My little sister is constantly signing me up for things I don’t want to do. Last year she sent over a set of policemen to give me a safety talk (I failed the first test, which was allowing them into my flat when I was home alone); arranged for a fireman to talk me through the installation of our fire alarm (It kept beeping when I left pans unattended, so I ripped it down within the week) and tried to convince me to buy a set of personal training sessions.
She also signed me up for a school networking event. (Let me clarify: we were invited back to our old school to network with other former pupils. Neither of us have the CRB clearance to go to actual schools for ‘networking’). I didn’t want to go at all (I had a very exciting new popcorn recipe I wanted to try, now that I was free from the tyranny of the fire alarm), but as it turns out I had a very good time at the event: there were plenty of canapés and lots of opportunities to watch my friends make excruciating small talk with women they had nothing in common with, except for the fact of repeated physical proximity, several years ago.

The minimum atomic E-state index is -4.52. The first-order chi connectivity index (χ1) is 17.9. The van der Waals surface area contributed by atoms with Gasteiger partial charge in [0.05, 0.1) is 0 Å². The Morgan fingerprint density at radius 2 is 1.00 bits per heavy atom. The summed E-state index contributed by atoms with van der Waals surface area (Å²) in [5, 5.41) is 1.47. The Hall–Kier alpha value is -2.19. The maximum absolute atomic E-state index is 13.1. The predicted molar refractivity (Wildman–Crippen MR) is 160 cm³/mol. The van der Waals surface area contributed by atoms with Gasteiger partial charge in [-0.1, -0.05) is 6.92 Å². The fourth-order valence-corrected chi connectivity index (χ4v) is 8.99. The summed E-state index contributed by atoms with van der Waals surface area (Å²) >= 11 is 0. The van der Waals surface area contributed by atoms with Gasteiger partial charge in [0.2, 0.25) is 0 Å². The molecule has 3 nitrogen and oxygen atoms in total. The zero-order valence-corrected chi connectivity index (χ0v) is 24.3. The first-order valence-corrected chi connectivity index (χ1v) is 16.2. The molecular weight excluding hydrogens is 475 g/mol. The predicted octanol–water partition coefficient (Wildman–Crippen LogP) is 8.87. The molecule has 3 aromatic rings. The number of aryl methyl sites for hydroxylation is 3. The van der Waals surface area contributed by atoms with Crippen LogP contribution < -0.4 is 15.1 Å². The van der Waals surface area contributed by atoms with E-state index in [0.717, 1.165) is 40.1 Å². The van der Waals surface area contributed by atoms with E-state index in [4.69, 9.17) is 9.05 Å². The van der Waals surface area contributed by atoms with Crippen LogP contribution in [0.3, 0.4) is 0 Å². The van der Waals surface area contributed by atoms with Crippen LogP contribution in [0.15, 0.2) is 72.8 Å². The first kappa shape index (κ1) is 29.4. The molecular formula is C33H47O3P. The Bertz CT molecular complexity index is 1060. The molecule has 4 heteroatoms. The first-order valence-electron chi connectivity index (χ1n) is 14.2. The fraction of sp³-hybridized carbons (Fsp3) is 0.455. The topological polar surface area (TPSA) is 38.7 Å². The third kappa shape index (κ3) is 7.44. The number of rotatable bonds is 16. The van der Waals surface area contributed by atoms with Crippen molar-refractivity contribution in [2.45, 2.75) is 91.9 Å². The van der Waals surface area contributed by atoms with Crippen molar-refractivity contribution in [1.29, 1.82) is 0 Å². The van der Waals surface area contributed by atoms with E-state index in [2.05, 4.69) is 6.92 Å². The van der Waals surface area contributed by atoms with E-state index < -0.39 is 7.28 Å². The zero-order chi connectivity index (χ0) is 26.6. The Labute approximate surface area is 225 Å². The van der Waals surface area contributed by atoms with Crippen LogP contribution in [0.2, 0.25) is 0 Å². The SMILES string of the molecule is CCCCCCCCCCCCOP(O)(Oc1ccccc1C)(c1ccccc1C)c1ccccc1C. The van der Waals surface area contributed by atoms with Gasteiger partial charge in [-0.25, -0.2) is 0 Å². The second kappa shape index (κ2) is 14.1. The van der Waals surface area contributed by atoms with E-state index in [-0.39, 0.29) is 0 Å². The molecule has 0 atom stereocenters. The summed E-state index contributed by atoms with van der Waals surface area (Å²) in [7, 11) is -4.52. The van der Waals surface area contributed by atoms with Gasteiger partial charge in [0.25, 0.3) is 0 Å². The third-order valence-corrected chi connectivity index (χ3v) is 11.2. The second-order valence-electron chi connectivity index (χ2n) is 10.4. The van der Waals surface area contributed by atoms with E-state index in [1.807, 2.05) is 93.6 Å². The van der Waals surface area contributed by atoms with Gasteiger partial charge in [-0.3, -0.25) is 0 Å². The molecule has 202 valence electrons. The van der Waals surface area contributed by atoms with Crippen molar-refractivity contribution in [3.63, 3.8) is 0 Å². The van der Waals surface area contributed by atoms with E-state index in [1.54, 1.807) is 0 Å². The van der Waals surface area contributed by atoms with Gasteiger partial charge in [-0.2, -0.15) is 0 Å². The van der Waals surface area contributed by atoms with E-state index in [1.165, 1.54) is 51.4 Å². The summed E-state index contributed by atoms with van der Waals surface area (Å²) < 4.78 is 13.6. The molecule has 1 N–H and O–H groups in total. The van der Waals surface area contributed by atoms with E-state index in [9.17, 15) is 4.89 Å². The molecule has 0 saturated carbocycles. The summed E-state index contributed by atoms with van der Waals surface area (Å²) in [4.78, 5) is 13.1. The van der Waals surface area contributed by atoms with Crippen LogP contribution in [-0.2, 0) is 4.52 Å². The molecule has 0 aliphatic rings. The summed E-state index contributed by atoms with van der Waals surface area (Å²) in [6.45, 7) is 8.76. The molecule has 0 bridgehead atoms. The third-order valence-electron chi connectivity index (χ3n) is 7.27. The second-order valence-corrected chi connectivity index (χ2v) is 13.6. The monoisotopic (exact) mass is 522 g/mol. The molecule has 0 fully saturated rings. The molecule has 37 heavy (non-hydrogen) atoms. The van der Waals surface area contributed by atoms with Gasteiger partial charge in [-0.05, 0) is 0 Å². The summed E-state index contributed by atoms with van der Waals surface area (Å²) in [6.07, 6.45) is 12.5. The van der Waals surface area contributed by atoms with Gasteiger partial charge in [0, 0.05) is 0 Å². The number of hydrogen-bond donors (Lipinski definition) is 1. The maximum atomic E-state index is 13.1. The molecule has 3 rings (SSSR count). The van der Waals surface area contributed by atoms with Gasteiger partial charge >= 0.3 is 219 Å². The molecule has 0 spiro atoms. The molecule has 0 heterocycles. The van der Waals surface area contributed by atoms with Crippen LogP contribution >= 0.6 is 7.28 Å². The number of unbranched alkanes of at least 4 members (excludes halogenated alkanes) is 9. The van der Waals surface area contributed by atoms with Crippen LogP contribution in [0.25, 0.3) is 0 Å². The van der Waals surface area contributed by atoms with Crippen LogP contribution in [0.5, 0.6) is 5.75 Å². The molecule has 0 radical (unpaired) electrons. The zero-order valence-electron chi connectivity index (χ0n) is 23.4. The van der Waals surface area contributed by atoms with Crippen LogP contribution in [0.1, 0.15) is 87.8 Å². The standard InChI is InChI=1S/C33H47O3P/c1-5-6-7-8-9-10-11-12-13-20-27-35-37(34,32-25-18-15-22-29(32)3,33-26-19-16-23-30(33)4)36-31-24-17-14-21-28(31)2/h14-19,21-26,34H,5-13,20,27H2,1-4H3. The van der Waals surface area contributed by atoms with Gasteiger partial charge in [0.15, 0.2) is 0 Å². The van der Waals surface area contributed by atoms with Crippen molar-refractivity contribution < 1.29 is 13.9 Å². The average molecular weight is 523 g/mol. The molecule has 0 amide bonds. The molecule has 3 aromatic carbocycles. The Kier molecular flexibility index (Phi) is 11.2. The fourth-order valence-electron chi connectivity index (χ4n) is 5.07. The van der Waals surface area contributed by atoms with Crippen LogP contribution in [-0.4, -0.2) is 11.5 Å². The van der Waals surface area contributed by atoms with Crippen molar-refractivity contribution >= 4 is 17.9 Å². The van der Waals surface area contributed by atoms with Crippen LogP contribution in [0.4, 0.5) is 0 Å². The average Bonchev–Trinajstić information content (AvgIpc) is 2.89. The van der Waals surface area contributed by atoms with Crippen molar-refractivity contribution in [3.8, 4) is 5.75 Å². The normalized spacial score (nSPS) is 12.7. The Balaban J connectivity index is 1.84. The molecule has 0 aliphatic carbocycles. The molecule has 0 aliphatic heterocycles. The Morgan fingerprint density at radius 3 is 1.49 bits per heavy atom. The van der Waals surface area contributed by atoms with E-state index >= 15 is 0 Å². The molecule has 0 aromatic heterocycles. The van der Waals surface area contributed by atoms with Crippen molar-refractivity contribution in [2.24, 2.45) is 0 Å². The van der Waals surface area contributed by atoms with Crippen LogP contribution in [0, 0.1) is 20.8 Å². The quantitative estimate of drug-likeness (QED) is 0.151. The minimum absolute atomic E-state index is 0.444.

There was a photographer, and my little sister convinced him that all our alumnae magazine needed was a ‘sister cover’, which, rather insultingly, she repeatedly referred to as ‘spanning the generations.’ (I am precisely 19 months older than my sister). Nevertheless, we spent several happy minutes posing for photos which have never seen the light of day.
There was a talk, which I rather liked although other people were slightly disappointed by, and free-flowing booze. ‘Free-flowing’ might not be strictly accurate- there was a great deal of booze, which was stemmed rigorously by a group of my friends fairly close to the point at which it flowed into the room.
There was the chance to show off (by other people) and obfuscate (by me) and gossip wildly (by me about other people). ‘It was a good night, wasn’t it?’ I asked my sister as we made our way home. My little sister looked unhappy. ‘Someone tried to network with me,’ she complained. ‘What are you talking about?’ I asked. ‘Yes,’ she said. ‘Someone from your year (I can’t reproduce the tone, but my sister implied that anyone from my year who was still alive was doing exceptionally well, and probably only holding on for a telegram from the queen).
She came up to me and asked me what I did, but before I replied she told me all about her job, and how she was looking to build her network. She was terribly disappointed when I explained I was a doctor.’ ‘Well, yes,’ I said reasonably. ‘Doctors are pretty useless.’ My little sister stared at me, and I suddenly realized that networking, possibly the only moment when my job is more vital than my sister’s, is my new favourite thing.